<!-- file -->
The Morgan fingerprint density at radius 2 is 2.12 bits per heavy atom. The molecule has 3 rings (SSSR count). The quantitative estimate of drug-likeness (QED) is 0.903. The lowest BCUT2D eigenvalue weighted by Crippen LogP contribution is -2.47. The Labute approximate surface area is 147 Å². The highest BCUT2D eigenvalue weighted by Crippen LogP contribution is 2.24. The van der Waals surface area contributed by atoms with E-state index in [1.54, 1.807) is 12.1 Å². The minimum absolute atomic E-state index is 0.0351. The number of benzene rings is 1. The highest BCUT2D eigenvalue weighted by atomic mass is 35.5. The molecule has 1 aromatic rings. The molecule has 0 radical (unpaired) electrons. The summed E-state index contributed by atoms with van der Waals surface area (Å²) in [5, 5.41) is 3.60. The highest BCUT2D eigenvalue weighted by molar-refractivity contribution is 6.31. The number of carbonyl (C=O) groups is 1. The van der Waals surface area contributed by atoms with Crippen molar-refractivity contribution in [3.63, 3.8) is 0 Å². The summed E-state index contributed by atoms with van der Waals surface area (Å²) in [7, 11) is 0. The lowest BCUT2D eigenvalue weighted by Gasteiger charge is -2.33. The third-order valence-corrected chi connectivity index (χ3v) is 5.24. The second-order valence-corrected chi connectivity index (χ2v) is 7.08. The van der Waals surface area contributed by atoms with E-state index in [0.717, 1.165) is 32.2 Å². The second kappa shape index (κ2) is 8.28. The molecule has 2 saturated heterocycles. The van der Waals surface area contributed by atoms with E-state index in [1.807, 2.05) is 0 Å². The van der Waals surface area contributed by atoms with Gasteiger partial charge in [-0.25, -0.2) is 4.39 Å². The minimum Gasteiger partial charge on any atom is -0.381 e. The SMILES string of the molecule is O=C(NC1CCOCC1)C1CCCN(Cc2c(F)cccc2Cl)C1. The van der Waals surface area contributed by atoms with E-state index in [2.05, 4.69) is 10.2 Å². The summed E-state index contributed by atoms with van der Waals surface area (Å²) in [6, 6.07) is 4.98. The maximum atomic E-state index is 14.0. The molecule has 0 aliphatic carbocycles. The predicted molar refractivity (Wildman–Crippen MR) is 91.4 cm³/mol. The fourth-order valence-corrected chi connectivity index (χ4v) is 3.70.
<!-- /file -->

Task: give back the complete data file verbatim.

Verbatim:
The Morgan fingerprint density at radius 2 is 2.12 bits per heavy atom. The molecule has 3 rings (SSSR count). The quantitative estimate of drug-likeness (QED) is 0.903. The lowest BCUT2D eigenvalue weighted by Crippen LogP contribution is -2.47. The Labute approximate surface area is 147 Å². The highest BCUT2D eigenvalue weighted by Crippen LogP contribution is 2.24. The van der Waals surface area contributed by atoms with E-state index in [1.54, 1.807) is 12.1 Å². The minimum absolute atomic E-state index is 0.0351. The number of benzene rings is 1. The highest BCUT2D eigenvalue weighted by atomic mass is 35.5. The molecule has 1 aromatic rings. The molecule has 0 radical (unpaired) electrons. The summed E-state index contributed by atoms with van der Waals surface area (Å²) in [5, 5.41) is 3.60. The highest BCUT2D eigenvalue weighted by molar-refractivity contribution is 6.31. The number of carbonyl (C=O) groups is 1. The van der Waals surface area contributed by atoms with Crippen molar-refractivity contribution in [3.63, 3.8) is 0 Å². The summed E-state index contributed by atoms with van der Waals surface area (Å²) in [7, 11) is 0. The lowest BCUT2D eigenvalue weighted by Gasteiger charge is -2.33. The third-order valence-corrected chi connectivity index (χ3v) is 5.24. The second-order valence-corrected chi connectivity index (χ2v) is 7.08. The van der Waals surface area contributed by atoms with E-state index in [0.717, 1.165) is 32.2 Å². The second kappa shape index (κ2) is 8.28. The molecule has 2 saturated heterocycles. The van der Waals surface area contributed by atoms with E-state index in [1.807, 2.05) is 0 Å². The van der Waals surface area contributed by atoms with Gasteiger partial charge in [-0.25, -0.2) is 4.39 Å². The minimum Gasteiger partial charge on any atom is -0.381 e. The SMILES string of the molecule is O=C(NC1CCOCC1)C1CCCN(Cc2c(F)cccc2Cl)C1. The van der Waals surface area contributed by atoms with E-state index in [2.05, 4.69) is 10.2 Å². The summed E-state index contributed by atoms with van der Waals surface area (Å²) in [6, 6.07) is 4.98. The maximum atomic E-state index is 14.0. The molecule has 0 aliphatic carbocycles. The predicted molar refractivity (Wildman–Crippen MR) is 91.4 cm³/mol. The fourth-order valence-corrected chi connectivity index (χ4v) is 3.70.